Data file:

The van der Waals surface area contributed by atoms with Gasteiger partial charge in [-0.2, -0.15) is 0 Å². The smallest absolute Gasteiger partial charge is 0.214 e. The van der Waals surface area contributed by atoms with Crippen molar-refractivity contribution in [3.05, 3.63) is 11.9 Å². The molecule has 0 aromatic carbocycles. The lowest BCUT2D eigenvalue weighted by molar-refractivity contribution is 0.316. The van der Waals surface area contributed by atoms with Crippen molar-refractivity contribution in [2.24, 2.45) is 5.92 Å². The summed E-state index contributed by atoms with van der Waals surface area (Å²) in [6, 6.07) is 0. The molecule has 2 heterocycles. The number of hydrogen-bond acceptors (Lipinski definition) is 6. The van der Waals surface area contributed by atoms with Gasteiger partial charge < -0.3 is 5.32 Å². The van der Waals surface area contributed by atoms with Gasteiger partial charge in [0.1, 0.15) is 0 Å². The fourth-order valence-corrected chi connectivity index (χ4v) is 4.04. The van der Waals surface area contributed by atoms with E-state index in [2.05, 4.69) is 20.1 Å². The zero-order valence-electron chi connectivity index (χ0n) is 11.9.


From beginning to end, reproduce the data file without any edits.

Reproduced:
The van der Waals surface area contributed by atoms with Gasteiger partial charge in [-0.2, -0.15) is 0 Å². The smallest absolute Gasteiger partial charge is 0.214 e. The van der Waals surface area contributed by atoms with Crippen molar-refractivity contribution in [3.05, 3.63) is 11.9 Å². The molecule has 0 aromatic carbocycles. The lowest BCUT2D eigenvalue weighted by molar-refractivity contribution is 0.316. The van der Waals surface area contributed by atoms with Crippen molar-refractivity contribution in [2.24, 2.45) is 5.92 Å². The summed E-state index contributed by atoms with van der Waals surface area (Å²) in [6, 6.07) is 0. The molecule has 2 heterocycles. The number of hydrogen-bond acceptors (Lipinski definition) is 6. The van der Waals surface area contributed by atoms with Gasteiger partial charge < -0.3 is 5.32 Å². The van der Waals surface area contributed by atoms with Gasteiger partial charge in [0.1, 0.15) is 0 Å². The fourth-order valence-corrected chi connectivity index (χ4v) is 4.04. The van der Waals surface area contributed by atoms with E-state index in [2.05, 4.69) is 20.1 Å². The zero-order valence-electron chi connectivity index (χ0n) is 11.9.